Elections

Durham voters approve $95M affordable housing bond, return incumbents to City Council

Durham voters strongly supported a $95 million affordable housing bond and returned incumbents to the City Council in a contentious election that centered on race and crime.

Jillian Johnson, Charlie Reece and Javiera Caballero were the top vote getters in the race for three open at-large council seats. The three incumbents ran on a shared “Bull City Together” platform.

Johnson and Reece won their second terms. Caballero, who became the city’s first Latina on the council when she was appointed two years ago to finish now-Mayor Steve Schewel’s unexpired council term, won her first election.

“I am just relieved and exhausted,” Johnson said Tuesday evening. “I am glad that I will be able to continue to do the work that I have been doing on council.”

It was a duel for the third seat, with Caballero and challenger Joshua Gunn, a rapper and co-owner of a co-working space in the N.C. Mutual Life Insurance building, trading places as the ballots were counted.

With all 56 precincts reporting, Johnson, who finished first in last month’s primary, topped the field with about 20.64% of the more than 36,000 votes cast, followed closely by Reece (20.33%).

Caballero had 19.78% of the votes to Gunn’s 19.37%.

“It was tense for sure,” Gunn said Wednesday.

Gunn said he is grateful to his team and supporters in a race that highlighted a group of people who want change. “I feel like we made a really powerful statement to say the other voices in our city matter,” Gunn said.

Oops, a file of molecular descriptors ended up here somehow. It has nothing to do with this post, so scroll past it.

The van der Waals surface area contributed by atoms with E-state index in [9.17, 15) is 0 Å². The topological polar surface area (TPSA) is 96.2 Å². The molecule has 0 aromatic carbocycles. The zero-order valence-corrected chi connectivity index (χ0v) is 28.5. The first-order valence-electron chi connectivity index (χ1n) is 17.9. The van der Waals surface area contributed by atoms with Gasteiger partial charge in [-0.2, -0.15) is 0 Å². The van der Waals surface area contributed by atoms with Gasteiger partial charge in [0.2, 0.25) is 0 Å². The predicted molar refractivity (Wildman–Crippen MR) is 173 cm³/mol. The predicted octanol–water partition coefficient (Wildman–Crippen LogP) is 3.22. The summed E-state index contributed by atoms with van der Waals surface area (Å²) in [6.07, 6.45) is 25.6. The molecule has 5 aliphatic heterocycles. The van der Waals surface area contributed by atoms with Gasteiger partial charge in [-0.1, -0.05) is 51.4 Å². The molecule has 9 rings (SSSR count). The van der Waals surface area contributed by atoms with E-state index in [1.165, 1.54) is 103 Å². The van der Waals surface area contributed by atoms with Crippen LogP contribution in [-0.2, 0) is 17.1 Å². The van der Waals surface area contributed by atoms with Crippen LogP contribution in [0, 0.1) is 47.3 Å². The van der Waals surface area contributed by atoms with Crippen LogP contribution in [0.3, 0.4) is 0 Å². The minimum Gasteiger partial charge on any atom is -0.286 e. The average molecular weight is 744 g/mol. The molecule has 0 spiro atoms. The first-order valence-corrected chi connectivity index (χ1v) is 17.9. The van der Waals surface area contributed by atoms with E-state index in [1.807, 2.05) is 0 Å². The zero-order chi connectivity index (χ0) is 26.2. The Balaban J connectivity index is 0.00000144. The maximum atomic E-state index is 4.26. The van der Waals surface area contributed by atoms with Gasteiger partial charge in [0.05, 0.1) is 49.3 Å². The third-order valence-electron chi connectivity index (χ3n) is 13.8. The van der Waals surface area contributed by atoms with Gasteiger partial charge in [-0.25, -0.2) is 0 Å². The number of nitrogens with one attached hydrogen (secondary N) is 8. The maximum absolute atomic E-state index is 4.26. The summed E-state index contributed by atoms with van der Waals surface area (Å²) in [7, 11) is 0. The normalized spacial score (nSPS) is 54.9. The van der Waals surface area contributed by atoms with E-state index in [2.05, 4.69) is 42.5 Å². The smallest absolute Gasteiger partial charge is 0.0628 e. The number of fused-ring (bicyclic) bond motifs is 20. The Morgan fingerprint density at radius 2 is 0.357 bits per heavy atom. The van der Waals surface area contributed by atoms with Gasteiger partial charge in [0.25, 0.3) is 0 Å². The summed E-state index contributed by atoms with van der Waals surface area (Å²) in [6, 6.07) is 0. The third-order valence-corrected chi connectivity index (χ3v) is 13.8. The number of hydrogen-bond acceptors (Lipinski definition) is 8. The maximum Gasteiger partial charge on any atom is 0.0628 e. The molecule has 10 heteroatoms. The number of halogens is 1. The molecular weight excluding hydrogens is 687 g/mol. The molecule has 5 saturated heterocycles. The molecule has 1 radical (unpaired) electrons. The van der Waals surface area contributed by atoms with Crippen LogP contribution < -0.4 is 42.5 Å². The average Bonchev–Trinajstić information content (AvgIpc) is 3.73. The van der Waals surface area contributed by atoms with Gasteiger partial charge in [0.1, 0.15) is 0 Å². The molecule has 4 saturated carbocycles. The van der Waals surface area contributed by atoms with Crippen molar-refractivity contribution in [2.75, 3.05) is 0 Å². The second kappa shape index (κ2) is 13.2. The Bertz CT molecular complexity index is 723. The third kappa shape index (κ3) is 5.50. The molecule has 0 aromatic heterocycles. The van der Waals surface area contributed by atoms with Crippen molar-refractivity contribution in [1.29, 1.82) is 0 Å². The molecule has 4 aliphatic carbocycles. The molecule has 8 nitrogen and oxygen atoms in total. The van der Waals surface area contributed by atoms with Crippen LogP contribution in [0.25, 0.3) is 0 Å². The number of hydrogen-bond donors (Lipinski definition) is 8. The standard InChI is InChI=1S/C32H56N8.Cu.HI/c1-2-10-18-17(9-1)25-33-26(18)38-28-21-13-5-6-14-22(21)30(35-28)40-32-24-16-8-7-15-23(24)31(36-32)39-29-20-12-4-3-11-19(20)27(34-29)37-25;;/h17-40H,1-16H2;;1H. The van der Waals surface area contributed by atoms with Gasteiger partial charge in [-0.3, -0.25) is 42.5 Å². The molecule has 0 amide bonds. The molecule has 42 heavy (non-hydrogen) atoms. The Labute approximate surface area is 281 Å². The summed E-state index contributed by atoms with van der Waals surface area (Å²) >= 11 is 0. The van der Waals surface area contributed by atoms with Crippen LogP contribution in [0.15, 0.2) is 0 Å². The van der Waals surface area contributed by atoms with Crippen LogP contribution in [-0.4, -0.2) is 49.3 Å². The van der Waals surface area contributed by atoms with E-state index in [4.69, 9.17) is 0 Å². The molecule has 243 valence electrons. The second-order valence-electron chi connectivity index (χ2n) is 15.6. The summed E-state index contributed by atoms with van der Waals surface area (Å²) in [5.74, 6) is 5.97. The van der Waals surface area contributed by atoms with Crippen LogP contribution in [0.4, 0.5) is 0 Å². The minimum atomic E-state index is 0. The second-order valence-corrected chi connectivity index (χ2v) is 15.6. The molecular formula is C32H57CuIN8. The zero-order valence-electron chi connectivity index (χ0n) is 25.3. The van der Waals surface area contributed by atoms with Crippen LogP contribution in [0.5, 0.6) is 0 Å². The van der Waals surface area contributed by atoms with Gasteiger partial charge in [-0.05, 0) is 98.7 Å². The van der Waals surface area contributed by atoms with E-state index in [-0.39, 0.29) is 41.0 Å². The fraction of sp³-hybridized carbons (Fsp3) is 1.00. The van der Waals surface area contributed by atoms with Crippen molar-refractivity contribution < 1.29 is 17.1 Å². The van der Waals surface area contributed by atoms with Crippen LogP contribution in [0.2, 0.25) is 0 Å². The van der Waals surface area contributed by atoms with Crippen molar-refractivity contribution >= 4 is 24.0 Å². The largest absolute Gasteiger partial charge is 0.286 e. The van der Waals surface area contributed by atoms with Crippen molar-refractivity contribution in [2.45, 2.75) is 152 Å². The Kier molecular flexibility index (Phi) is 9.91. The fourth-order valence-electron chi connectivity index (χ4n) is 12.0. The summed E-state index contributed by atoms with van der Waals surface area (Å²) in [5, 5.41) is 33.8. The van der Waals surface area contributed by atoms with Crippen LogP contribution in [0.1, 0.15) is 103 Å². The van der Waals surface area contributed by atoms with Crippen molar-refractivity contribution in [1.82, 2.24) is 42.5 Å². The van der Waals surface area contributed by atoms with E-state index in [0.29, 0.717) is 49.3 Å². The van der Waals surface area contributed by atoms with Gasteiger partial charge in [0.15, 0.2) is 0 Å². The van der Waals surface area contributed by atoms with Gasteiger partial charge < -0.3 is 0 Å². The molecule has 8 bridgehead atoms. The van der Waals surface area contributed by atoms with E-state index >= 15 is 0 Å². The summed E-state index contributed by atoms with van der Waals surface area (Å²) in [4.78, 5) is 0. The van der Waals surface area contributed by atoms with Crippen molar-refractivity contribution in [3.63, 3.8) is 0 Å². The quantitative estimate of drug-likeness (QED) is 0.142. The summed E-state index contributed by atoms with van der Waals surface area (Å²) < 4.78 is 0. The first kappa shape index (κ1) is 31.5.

Caballero didn’t return telephone messages left Tuesday and Wednesday.

Defense attorney Daniel Meier finished fifth and community advocate and former Councilwoman Jackie Wagstaff finished sixth.

In the race for mayor, incumbent Steve Schewel easily defeated challenger Sylvester Williams, with nearly 83% of the votes cast.

The City Council race highlighted tension between some members of the Hispanic and African American communities. Victoria Peterson, who finished eighth in the Oct. 8 primary, filed unsuccessful election protests questioning Caballero’s U.S. citizenship.

A significant dividing line emerged between the incumbents, and the challengers centered on recent shootings and homicides in the city and the incumbents’ decision not to support a request by Durham Police Chief C.J. Davis to add more officers to her department.

Affordable housing bond

Voters supported the $95 million affordable housing bond with nearly 76% approval.

The bond is part of the city’s larger $160 million five-year plan to address affordable housing, reduce homelessness and stabilize neighborhoods.

Next steps, according to Schewel, include appointing an implementation committee, which will include development, construction and other experts, along with Durham Housing Authority residents, who will work with city staff to make sure the money is spent efficiently.

“The roll-out won’t be fast,” Schewel wrote in a Reddit post. “It will be careful and deliberate, but by the end of the five-year time period we will be housing many more of our homeless families, putting first-time low-income home-buyers in homes, stabilizing low-income renters and homeowners in their homes, and building lots of new affordable units,”

The bond will cost the owner of a $230,000 house about $37 a year, or the equivalent of 1.6 cents per $100 of assessed property value, over the next 20 years, according to the city.

The Greater Durham Chamber of Commerce, Downtown Durham Inc., the Durham People’s Alliance, the Durham Committee on the Affairs of Black People, Friends of Durham and the Sierra Club have all endorsed the bond.

The Friends of Durham, citing spending on the now failed Durham-Orange light rail project, backed the bond with conditions.

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